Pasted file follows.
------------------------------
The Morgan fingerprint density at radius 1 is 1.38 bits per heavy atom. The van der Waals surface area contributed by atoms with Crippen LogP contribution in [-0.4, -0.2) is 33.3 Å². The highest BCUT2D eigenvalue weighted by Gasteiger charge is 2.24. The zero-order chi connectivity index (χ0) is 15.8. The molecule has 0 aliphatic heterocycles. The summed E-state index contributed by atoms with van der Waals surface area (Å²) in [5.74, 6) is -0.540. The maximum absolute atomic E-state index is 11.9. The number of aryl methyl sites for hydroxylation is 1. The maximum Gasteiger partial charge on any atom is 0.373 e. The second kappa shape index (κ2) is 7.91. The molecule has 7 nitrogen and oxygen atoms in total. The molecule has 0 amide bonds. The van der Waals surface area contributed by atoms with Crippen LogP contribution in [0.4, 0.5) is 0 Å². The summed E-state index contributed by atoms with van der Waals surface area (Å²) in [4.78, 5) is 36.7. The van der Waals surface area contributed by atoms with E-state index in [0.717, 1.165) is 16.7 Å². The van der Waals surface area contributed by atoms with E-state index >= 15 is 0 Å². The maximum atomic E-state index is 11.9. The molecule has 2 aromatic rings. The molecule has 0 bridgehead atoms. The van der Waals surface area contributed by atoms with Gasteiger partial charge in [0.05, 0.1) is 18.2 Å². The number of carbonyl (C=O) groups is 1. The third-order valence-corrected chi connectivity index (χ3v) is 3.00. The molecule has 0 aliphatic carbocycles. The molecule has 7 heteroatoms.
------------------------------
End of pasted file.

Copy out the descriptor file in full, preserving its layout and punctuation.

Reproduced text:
The Morgan fingerprint density at radius 1 is 1.38 bits per heavy atom. The van der Waals surface area contributed by atoms with Crippen LogP contribution in [-0.4, -0.2) is 33.3 Å². The highest BCUT2D eigenvalue weighted by Gasteiger charge is 2.24. The zero-order chi connectivity index (χ0) is 15.8. The molecule has 0 aliphatic heterocycles. The summed E-state index contributed by atoms with van der Waals surface area (Å²) in [5.74, 6) is -0.540. The maximum absolute atomic E-state index is 11.9. The number of aryl methyl sites for hydroxylation is 1. The maximum Gasteiger partial charge on any atom is 0.373 e. The second kappa shape index (κ2) is 7.91. The molecule has 7 nitrogen and oxygen atoms in total. The molecule has 0 amide bonds. The van der Waals surface area contributed by atoms with Crippen LogP contribution in [0.4, 0.5) is 0 Å². The summed E-state index contributed by atoms with van der Waals surface area (Å²) in [4.78, 5) is 36.7. The van der Waals surface area contributed by atoms with E-state index in [0.717, 1.165) is 16.7 Å². The van der Waals surface area contributed by atoms with E-state index >= 15 is 0 Å². The maximum atomic E-state index is 11.9. The molecule has 2 aromatic rings. The molecule has 0 bridgehead atoms. The van der Waals surface area contributed by atoms with Gasteiger partial charge in [0.05, 0.1) is 18.2 Å². The number of carbonyl (C=O) groups is 1. The third-order valence-corrected chi connectivity index (χ3v) is 3.00. The molecule has 0 aliphatic carbocycles. The molecule has 7 heteroatoms.